Medicine

The science and safety behind newly popular weight loss drugs

Today’s weight loss drugs pull from the science of diabetes treatments. Those have been proven for years to have fewer and less serious side effects.

The science and safety behind newly popular weight loss drugs
Patrick Sison / AP
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Back in October Elon Musk got attention on Twitter not for a hot take — but for his physical shape.   

A fan asked: what’d he do to get fit?

Musk said fasting and also Wegovy. The FDA approved the drug for chronic obesity in 2021. It was the first new approved obesity med in seven years. Now some are flocking to a new generation of injectable drugs to treat obesity or lose extra pounds. On TikTok hashtags of prescription drug names have gone viral. #Wegovy has 148 million views, #Ozempic 386 million views, and #Mounjaro 267 million views. 

"Mounjaro is the hot new medication that we’re all excited about just came out last month, FDA approved for diabetes only right now but it’s already being used off label for obesity. I’m a board certified family obesity doctor and I’m already using it for both of these reasons as well," said Jennah, an MD also known on TikTok as @weightdoc.

Alissa Dee lost 32lbs; user Karolina Ochoaa lost 80. The online hype has skyrocketed demand. Wegovy and Ozempic are in short supply, according to the FDA. It’s also raising new questions about how to treat obesity patients.  

For more than a century, doctors have tried to create pills to treat what the CDC considers a chronic disease. 

The first pills introduced in 1892 and 1932 claimed to boost metabolism, increasing the body’s production of heat and burning fat. 

But patients who got the drug in pharmacies suffered damage to the thyroid, eyes, and nerves. 

In the 1990's, drugs like "fen-phen" suppressed appetite by lowering the amount of serotonin in the brain. But, the FDA recalled the medicine in 1997 after patients suffered side effects including heart and lung problems. 

Today’s weight loss drugs pull from the science of diabetes treatments. Those have been proven for years to have fewer and less serious side effects.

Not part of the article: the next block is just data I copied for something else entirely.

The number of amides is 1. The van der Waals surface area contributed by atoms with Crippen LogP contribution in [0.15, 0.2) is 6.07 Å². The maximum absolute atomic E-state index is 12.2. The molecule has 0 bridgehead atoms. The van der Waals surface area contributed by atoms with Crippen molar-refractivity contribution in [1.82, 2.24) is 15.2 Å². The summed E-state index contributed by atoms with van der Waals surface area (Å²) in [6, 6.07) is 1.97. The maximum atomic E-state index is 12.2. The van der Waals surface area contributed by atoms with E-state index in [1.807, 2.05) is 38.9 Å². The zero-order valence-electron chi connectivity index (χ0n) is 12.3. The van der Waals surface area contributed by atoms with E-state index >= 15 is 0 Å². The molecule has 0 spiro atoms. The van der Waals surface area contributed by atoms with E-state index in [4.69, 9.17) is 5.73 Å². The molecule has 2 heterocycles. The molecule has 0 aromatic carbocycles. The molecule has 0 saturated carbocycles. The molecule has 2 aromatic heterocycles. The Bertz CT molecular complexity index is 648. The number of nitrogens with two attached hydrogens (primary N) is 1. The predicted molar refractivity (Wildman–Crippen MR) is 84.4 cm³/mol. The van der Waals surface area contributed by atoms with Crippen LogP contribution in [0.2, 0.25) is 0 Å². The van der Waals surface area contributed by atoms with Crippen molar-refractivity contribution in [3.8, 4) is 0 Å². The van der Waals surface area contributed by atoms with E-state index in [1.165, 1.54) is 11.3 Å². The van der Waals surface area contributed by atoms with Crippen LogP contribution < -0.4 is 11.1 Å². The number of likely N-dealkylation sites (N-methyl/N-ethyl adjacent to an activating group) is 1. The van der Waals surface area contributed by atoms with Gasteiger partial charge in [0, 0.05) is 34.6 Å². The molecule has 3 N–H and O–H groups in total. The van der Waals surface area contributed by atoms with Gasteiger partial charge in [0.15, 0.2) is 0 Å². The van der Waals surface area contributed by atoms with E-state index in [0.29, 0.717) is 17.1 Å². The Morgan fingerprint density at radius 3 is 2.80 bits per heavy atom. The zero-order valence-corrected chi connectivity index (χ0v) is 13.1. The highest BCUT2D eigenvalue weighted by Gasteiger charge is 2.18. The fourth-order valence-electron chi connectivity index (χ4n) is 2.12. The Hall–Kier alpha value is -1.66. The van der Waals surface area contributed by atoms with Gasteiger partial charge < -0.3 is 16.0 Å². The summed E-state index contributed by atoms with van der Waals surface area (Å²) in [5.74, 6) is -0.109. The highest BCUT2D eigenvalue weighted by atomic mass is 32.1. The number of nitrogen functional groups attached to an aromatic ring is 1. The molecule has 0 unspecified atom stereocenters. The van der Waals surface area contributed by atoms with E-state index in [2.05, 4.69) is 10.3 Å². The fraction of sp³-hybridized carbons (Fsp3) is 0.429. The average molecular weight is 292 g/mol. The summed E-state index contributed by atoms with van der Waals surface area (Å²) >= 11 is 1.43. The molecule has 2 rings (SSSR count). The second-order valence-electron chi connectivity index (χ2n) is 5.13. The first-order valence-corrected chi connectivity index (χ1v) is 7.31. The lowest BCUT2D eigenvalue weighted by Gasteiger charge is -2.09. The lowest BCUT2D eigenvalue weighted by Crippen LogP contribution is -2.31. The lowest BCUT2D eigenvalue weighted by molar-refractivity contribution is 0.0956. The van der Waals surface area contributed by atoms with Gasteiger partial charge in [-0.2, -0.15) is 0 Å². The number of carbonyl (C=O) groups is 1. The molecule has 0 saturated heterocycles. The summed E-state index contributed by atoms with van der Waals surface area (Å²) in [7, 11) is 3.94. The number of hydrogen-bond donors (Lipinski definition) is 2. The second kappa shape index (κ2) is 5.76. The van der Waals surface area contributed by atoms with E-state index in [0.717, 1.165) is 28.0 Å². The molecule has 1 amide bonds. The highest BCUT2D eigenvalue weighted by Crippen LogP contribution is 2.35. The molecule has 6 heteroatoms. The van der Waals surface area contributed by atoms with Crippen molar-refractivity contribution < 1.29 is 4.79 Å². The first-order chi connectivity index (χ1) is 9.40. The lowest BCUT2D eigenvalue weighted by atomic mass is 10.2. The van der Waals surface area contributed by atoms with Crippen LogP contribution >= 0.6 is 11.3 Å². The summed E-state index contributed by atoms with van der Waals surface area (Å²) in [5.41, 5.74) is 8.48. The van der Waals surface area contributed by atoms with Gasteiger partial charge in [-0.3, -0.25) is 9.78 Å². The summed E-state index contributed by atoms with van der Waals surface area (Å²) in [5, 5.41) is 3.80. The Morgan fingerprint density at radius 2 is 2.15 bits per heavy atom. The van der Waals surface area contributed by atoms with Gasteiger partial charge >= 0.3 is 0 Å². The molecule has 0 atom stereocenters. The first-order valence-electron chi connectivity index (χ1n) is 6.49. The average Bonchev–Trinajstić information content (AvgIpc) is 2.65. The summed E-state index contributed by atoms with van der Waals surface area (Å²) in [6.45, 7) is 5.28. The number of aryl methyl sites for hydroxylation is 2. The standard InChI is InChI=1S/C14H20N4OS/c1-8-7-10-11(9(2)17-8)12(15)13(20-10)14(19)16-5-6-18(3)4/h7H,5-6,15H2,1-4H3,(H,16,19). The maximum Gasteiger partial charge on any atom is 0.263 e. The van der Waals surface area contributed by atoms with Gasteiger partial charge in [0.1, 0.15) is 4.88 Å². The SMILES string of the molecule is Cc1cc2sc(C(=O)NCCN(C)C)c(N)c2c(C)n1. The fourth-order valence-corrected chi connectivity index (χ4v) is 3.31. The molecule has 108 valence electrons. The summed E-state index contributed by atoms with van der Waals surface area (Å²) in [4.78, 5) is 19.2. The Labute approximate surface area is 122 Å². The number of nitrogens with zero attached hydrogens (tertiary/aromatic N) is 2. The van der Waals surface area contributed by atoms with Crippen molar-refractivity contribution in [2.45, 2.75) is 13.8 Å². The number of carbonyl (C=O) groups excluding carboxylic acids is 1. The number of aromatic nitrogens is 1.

For example, obesity drug Wegovy and Type 2 diabetes drug Ozempic share the same active ingredient called Semaglutide.   

Semaglutides mimic a hormone the body makes naturally to regulate blood sugar. 

It also impacts the way the brain judges how hungry and full we feel. In studies of Mounjaro, which uses a similar active ingredient. Animals given the drug appeared less hungry, so they ate less and they used less energy, so their metabolism lowered the desire for food. 

In its approval, the FDA said many of the clinical trial participants for the diabetes medication were obese and lost an average of 15 to 23lbs. 

New guidelines released on how to treat children with obesity

New guidelines released on how to treat children with obesity

The American Academy of Pediatrics recently issued the first new guidance in years on treatments for children with obesity.

LEARN MORE

Wegovy’s fat-busting potential became clear in 2022 in a study published in the New England Journal of Medicine. 

Of the 2,500-plus patients with high body mass indexes, those on the drug lost up to 20% of their body weight, according to drugmaker Eli Lilly. Those taking a placebo lost 3%. 

In November, social media posts celebrating Ozempic as a weight loss drug drove up demand for the medicine.  

It put it out of reach for some patients who needed it urgently. 

"Because of the unfortunate TikTok trend, we're running out of Ozempic for diabetics. For diabetics this is a life-saving medication, for heart attack and stroke," said Dr. Frank Chae, who works at Sky Ridge Medical Center.  

Now Ozempic’s drug maker Novo Nordisk says they’ve boosted production to meet demand.  

And the FDA is now considering approving Mounjaro — technical name Tirzepatide, to be used for obesity.  

These new medications can have side effects, though they’re considered less severe than those of obesity drugs in the past. For Mounjaro: "the most common side effects reported by patients were nausea, diarrhea and decreased appetite."

In their approval of Mounjaro, the FDA noted the diabetes medicine caused certain thyroid tumors in rats. And it was unknown if it could cause such tumors in humans. 

Demand for the drugs may only rise as the FDA recently approved Wegovy for use in children ages 12 or older. 

But the cost of the medicines, often more than $1,000 per month, is more than many patients can afford. Many health insurance plans are not covering the drugs.

Doctors say someone should take the meds and keep a healthy diet and exercise, especially when it comes to wanting a lighter body.  

Here’s how the Mayo Clinic puts it: "weight-loss drugs aren't an easy answer to weight loss. But they may help you make the lifestyle changes that you need to practice to lose weight and improve your health."